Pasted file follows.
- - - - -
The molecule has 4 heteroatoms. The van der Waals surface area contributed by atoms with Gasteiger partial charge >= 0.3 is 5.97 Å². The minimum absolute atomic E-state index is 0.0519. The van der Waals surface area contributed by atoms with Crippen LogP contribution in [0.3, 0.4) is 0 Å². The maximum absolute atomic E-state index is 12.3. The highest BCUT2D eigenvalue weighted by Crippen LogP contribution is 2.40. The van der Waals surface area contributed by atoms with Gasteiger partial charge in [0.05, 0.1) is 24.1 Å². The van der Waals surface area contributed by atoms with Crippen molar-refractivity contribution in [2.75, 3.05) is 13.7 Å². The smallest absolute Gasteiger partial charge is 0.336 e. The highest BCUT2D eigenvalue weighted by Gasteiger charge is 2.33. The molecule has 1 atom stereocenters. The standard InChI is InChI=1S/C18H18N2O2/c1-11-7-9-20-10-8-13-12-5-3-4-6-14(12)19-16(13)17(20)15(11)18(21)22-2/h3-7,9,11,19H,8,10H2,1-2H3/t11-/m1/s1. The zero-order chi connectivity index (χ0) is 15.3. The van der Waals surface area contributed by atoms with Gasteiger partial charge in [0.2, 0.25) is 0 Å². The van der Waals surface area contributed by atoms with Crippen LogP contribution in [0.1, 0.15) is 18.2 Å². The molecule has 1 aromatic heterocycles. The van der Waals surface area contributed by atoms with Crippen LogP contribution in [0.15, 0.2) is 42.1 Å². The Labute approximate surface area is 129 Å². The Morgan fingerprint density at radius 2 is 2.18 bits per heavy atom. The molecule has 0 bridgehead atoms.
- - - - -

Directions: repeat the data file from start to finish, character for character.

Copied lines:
The molecule has 4 heteroatoms. The van der Waals surface area contributed by atoms with Gasteiger partial charge >= 0.3 is 5.97 Å². The minimum absolute atomic E-state index is 0.0519. The van der Waals surface area contributed by atoms with Crippen LogP contribution in [0.3, 0.4) is 0 Å². The maximum absolute atomic E-state index is 12.3. The highest BCUT2D eigenvalue weighted by Crippen LogP contribution is 2.40. The van der Waals surface area contributed by atoms with Gasteiger partial charge in [0.05, 0.1) is 24.1 Å². The van der Waals surface area contributed by atoms with Crippen molar-refractivity contribution in [2.75, 3.05) is 13.7 Å². The smallest absolute Gasteiger partial charge is 0.336 e. The highest BCUT2D eigenvalue weighted by Gasteiger charge is 2.33. The molecule has 1 atom stereocenters. The standard InChI is InChI=1S/C18H18N2O2/c1-11-7-9-20-10-8-13-12-5-3-4-6-14(12)19-16(13)17(20)15(11)18(21)22-2/h3-7,9,11,19H,8,10H2,1-2H3/t11-/m1/s1. The zero-order chi connectivity index (χ0) is 15.3. The van der Waals surface area contributed by atoms with Gasteiger partial charge in [0.2, 0.25) is 0 Å². The van der Waals surface area contributed by atoms with Crippen LogP contribution in [0.1, 0.15) is 18.2 Å². The molecule has 1 aromatic heterocycles. The van der Waals surface area contributed by atoms with Crippen LogP contribution in [0.15, 0.2) is 42.1 Å². The Labute approximate surface area is 129 Å². The Morgan fingerprint density at radius 2 is 2.18 bits per heavy atom. The molecule has 0 bridgehead atoms.